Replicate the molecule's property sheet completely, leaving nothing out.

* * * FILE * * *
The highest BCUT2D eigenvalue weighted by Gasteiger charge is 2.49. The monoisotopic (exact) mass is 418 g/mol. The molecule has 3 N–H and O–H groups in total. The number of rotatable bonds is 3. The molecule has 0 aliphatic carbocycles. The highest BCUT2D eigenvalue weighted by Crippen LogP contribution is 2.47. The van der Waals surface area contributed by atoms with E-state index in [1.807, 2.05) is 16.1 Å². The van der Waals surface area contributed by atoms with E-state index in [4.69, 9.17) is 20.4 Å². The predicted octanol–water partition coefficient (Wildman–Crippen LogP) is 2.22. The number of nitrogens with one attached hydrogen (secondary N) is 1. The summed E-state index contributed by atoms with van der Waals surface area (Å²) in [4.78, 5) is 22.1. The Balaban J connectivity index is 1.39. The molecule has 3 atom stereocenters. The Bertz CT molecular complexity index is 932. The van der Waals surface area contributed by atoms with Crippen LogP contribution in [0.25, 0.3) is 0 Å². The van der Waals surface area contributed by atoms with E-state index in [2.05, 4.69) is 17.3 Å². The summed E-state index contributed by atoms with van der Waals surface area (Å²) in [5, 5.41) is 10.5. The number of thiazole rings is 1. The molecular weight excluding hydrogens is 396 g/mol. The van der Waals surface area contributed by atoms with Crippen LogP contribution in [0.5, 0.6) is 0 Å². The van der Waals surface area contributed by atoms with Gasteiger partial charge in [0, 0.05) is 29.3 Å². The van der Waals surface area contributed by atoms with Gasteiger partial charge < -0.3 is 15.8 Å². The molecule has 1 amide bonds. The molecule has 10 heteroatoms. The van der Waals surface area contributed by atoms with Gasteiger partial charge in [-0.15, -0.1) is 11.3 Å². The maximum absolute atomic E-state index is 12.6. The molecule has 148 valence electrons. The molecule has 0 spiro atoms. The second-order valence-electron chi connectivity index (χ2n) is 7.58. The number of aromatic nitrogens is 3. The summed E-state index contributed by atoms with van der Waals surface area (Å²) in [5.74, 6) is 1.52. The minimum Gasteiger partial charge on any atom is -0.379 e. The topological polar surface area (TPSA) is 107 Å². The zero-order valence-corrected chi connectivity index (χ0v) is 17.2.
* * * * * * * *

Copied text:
The highest BCUT2D eigenvalue weighted by Gasteiger charge is 2.49. The monoisotopic (exact) mass is 418 g/mol. The molecule has 3 N–H and O–H groups in total. The number of rotatable bonds is 3. The molecule has 0 aliphatic carbocycles. The highest BCUT2D eigenvalue weighted by Crippen LogP contribution is 2.47. The van der Waals surface area contributed by atoms with E-state index in [1.807, 2.05) is 16.1 Å². The van der Waals surface area contributed by atoms with E-state index in [4.69, 9.17) is 20.4 Å². The predicted octanol–water partition coefficient (Wildman–Crippen LogP) is 2.22. The number of nitrogens with one attached hydrogen (secondary N) is 1. The summed E-state index contributed by atoms with van der Waals surface area (Å²) in [4.78, 5) is 22.1. The Balaban J connectivity index is 1.39. The molecule has 3 atom stereocenters. The Bertz CT molecular complexity index is 932. The van der Waals surface area contributed by atoms with Crippen LogP contribution in [0.25, 0.3) is 0 Å². The van der Waals surface area contributed by atoms with E-state index in [2.05, 4.69) is 17.3 Å². The summed E-state index contributed by atoms with van der Waals surface area (Å²) in [5, 5.41) is 10.5. The number of thiazole rings is 1. The molecular weight excluding hydrogens is 396 g/mol. The van der Waals surface area contributed by atoms with Crippen LogP contribution in [0.5, 0.6) is 0 Å². The van der Waals surface area contributed by atoms with Gasteiger partial charge in [0, 0.05) is 29.3 Å². The van der Waals surface area contributed by atoms with Gasteiger partial charge < -0.3 is 15.8 Å². The molecule has 1 amide bonds. The molecule has 10 heteroatoms. The van der Waals surface area contributed by atoms with Gasteiger partial charge in [-0.15, -0.1) is 11.3 Å². The maximum absolute atomic E-state index is 12.6. The molecule has 148 valence electrons. The molecule has 0 spiro atoms. The second-order valence-electron chi connectivity index (χ2n) is 7.58. The number of aromatic nitrogens is 3. The summed E-state index contributed by atoms with van der Waals surface area (Å²) in [5.74, 6) is 1.52. The minimum Gasteiger partial charge on any atom is -0.379 e. The topological polar surface area (TPSA) is 107 Å². The zero-order valence-corrected chi connectivity index (χ0v) is 17.2.